Despite the world crisis, Mexico has been able to grow, not only in its economical sphere but in the political arena as well. Gloria Guevara, Mexico’s Secretary of Tourism, highlights the exemplary job that President Calderon has done with his government strategy – one that remains constant despite adversities. And when compared to other nations, Mexico shows the resilience of both the government and the Mexican people.
In terms of tourism, Mrs Guevara explains how Mexico has exceeded its expectations. “Tourism in Mexico counts for 9 per cent of GDP, creating 2.5 million direct jobs and 5 million indirect jobs – that is a combined total of 7.5 million jobs,” she remarks.
When President Calderon came into office, Mexico was receiving some 162 million national and international tourists. In contrast, 2011 was a record-breaking year, with a total of 191 million tourists. Of these, 168 million were local tourists, while around 23 million hailed from abroad. Impressive as these figures may be, Mrs Guevara expects the total number of tourists to be as high as 202 million tourists in 2012.
She says that the reason why Mexico has experienced growth is largely due to the fact that the current administration has invested 300 per cent more in the tourism sector than the previous government did. Whereas the previous administration invested just under 8 billion pesos (£382.4 million), Mr Calderon’s administration has invested upwards of 31.4 billion pesos. Going back two administrations, current investment in tourism is 533 per cent higher.
Greater funding falls right in line with President Calderon’s ambition to raise awareness of the importance of tourism in every country’s agenda. Indeed, at the G-20 held in Los Cabos last June, Mexico successfully pushed for tourism to be included in the G-20 Declaration for the first time ever.
Although investment and tourism arrivals are up, perhaps the most important and revealing figure for the tourism sector is the percentage of repeat visitors. Surveys show that 98 per cent of tourists to Mexico return at least once more. This statistic places Mexico among the Top 4 tourist destinations in the world.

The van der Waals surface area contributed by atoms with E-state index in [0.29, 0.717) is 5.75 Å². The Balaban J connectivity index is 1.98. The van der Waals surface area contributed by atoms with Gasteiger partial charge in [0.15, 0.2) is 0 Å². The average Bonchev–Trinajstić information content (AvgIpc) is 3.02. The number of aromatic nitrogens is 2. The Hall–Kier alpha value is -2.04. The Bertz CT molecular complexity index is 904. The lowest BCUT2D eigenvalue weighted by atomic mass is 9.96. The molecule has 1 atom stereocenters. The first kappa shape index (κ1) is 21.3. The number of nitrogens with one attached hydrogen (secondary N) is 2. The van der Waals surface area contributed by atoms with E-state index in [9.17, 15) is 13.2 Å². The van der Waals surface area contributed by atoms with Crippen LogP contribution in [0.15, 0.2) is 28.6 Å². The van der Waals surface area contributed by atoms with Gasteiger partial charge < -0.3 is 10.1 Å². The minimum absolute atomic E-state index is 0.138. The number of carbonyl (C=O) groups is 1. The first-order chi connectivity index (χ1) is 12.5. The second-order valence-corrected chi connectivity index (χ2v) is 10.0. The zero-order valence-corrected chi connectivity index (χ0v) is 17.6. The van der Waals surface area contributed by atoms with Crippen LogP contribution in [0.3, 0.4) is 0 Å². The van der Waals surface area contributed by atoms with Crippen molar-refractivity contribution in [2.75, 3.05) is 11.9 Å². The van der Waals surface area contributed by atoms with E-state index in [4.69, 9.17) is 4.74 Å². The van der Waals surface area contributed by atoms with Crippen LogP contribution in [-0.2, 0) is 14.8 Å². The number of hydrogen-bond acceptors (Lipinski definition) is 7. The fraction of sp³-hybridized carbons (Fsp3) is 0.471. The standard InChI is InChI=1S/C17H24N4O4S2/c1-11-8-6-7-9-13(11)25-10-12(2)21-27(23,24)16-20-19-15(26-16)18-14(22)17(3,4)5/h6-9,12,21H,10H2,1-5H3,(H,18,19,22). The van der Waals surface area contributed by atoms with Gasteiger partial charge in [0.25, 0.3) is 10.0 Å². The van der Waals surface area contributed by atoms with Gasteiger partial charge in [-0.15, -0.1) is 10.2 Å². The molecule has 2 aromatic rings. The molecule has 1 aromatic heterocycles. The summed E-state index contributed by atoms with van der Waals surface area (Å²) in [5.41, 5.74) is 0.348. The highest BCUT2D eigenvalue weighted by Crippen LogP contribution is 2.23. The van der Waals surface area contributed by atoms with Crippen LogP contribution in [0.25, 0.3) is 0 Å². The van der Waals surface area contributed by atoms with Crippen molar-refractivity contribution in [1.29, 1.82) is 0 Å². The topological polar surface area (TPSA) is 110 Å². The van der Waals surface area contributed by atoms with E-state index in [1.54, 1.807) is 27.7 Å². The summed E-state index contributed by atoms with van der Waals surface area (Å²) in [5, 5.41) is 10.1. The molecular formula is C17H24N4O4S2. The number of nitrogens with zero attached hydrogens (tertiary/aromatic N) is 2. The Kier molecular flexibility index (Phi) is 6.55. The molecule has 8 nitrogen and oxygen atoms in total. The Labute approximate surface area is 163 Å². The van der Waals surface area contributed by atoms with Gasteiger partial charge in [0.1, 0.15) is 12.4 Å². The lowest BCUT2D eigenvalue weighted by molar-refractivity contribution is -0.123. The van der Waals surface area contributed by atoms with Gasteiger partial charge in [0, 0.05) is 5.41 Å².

The United Kingdom is the third most important market for Mexico. Last year saw a 12 per cent rise in UK tourism arrivals.
Gloria Guevera, Secretary of Tourism
Furthermore, Mexico is not only a popular holiday destination; it is also a choice place to live. More than 25 million North Americans head south after retirement, and from their testimonies, Mrs Guevara gathers that they are more than pleased with their new life in Mexico.
Abroad, Mexico is primarily known as a sun-and-sand destination; however the Secretariat of Tourism would like to show another side of Mexico. Beyond its beautiful beaches, Mexico boasts extraordinary cultural sites, exhilarating adventure tourism, and an exquisite and highly varied gastronomy that was recognised by the UNESCO as an Intangible Cultural Heritage of Humanity in 2010.
History buffs are inevitably enthralled by the Mayan ruins along the Mayan Route and by the museums, convents, monasteries and churches included in the so-called Religious Routes, while the numerous Magical Towns (‘Pueblos Magicos’) scattered throughout the country hold a unique charm and warmth. Mrs Guevara says that the government plans to promote health tourism soon, highlighting the country’s 70 hospitals certified by the Joint Commission, and of course the more than 3,000 spas.
According to the Secretary of Tourism, the UK is the third most significant country for Mexican tourism. Last year, Mexico received more than 330,000 tourists from the UK and the British Airways flights from Cancun experienced a significant growth.
Tourism professionals can now make a virtual visit to Mexico from November 5-8 at the World Travel Market, being held at London Dockland’s ExCeL Exhibition Centre.